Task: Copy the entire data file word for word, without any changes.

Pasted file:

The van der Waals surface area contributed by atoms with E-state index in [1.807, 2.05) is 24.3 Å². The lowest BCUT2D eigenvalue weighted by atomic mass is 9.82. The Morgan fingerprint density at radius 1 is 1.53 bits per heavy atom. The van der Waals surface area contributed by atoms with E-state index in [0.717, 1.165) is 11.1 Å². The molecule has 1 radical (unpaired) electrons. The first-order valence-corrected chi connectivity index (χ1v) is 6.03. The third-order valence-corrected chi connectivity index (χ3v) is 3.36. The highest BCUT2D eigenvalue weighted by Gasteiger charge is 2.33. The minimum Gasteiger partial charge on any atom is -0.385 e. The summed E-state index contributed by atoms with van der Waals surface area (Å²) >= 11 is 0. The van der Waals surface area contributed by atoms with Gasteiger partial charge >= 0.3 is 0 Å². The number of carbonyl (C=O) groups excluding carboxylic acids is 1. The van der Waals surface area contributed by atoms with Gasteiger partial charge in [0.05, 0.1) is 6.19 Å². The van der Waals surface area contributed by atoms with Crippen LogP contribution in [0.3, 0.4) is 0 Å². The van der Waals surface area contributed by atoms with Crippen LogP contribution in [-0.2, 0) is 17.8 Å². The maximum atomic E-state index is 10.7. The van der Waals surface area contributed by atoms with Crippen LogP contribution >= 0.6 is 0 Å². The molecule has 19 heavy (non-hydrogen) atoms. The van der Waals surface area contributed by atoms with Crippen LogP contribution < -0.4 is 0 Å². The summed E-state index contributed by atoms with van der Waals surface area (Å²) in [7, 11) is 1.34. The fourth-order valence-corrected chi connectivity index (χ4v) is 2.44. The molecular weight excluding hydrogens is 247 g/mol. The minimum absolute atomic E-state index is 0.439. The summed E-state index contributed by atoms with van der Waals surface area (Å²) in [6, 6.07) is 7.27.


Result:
The van der Waals surface area contributed by atoms with E-state index in [1.807, 2.05) is 24.3 Å². The lowest BCUT2D eigenvalue weighted by atomic mass is 9.82. The Morgan fingerprint density at radius 1 is 1.53 bits per heavy atom. The van der Waals surface area contributed by atoms with E-state index in [0.717, 1.165) is 11.1 Å². The molecule has 1 radical (unpaired) electrons. The first-order valence-corrected chi connectivity index (χ1v) is 6.03. The third-order valence-corrected chi connectivity index (χ3v) is 3.36. The highest BCUT2D eigenvalue weighted by Gasteiger charge is 2.33. The minimum Gasteiger partial charge on any atom is -0.385 e. The summed E-state index contributed by atoms with van der Waals surface area (Å²) >= 11 is 0. The van der Waals surface area contributed by atoms with Gasteiger partial charge >= 0.3 is 0 Å². The number of carbonyl (C=O) groups excluding carboxylic acids is 1. The van der Waals surface area contributed by atoms with Gasteiger partial charge in [0.05, 0.1) is 6.19 Å². The van der Waals surface area contributed by atoms with Crippen LogP contribution in [0.3, 0.4) is 0 Å². The van der Waals surface area contributed by atoms with Crippen LogP contribution in [-0.2, 0) is 17.8 Å². The maximum atomic E-state index is 10.7. The van der Waals surface area contributed by atoms with Crippen LogP contribution >= 0.6 is 0 Å². The molecule has 19 heavy (non-hydrogen) atoms. The van der Waals surface area contributed by atoms with Crippen LogP contribution < -0.4 is 0 Å². The summed E-state index contributed by atoms with van der Waals surface area (Å²) in [7, 11) is 1.34. The fourth-order valence-corrected chi connectivity index (χ4v) is 2.44. The molecular weight excluding hydrogens is 247 g/mol. The minimum absolute atomic E-state index is 0.439. The summed E-state index contributed by atoms with van der Waals surface area (Å²) in [6, 6.07) is 7.27.